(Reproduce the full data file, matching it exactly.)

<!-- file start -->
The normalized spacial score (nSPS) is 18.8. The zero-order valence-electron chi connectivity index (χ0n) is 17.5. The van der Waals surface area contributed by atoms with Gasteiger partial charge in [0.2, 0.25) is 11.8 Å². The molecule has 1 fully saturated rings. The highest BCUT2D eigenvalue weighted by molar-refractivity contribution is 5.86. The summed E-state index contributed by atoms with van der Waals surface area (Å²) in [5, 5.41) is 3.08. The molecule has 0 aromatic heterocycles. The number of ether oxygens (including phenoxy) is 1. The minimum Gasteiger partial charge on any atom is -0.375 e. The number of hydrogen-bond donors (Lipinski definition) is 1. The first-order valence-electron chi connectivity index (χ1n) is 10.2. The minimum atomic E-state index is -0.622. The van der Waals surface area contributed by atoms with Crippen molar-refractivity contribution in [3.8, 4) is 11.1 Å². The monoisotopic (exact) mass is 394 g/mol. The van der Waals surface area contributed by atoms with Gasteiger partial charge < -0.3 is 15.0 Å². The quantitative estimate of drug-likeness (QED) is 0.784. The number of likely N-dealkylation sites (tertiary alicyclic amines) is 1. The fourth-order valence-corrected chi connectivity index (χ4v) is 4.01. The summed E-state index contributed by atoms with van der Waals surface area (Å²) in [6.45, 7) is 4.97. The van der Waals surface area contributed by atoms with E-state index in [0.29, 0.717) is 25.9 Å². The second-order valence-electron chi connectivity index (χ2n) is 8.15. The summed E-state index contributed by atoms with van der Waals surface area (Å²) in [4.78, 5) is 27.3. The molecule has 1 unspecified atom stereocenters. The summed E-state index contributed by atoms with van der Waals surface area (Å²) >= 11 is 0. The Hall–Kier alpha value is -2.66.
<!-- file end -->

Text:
The normalized spacial score (nSPS) is 18.8. The zero-order valence-electron chi connectivity index (χ0n) is 17.5. The van der Waals surface area contributed by atoms with Gasteiger partial charge in [0.2, 0.25) is 11.8 Å². The molecule has 1 fully saturated rings. The highest BCUT2D eigenvalue weighted by molar-refractivity contribution is 5.86. The summed E-state index contributed by atoms with van der Waals surface area (Å²) in [5, 5.41) is 3.08. The molecule has 0 aromatic heterocycles. The number of ether oxygens (including phenoxy) is 1. The minimum Gasteiger partial charge on any atom is -0.375 e. The number of hydrogen-bond donors (Lipinski definition) is 1. The first-order valence-electron chi connectivity index (χ1n) is 10.2. The minimum atomic E-state index is -0.622. The van der Waals surface area contributed by atoms with Crippen molar-refractivity contribution in [3.8, 4) is 11.1 Å². The monoisotopic (exact) mass is 394 g/mol. The van der Waals surface area contributed by atoms with Gasteiger partial charge < -0.3 is 15.0 Å². The quantitative estimate of drug-likeness (QED) is 0.784. The number of likely N-dealkylation sites (tertiary alicyclic amines) is 1. The fourth-order valence-corrected chi connectivity index (χ4v) is 4.01. The summed E-state index contributed by atoms with van der Waals surface area (Å²) in [6.45, 7) is 4.97. The van der Waals surface area contributed by atoms with E-state index in [0.29, 0.717) is 25.9 Å². The second-order valence-electron chi connectivity index (χ2n) is 8.15. The summed E-state index contributed by atoms with van der Waals surface area (Å²) in [4.78, 5) is 27.3. The molecule has 1 unspecified atom stereocenters. The summed E-state index contributed by atoms with van der Waals surface area (Å²) >= 11 is 0. The Hall–Kier alpha value is -2.66.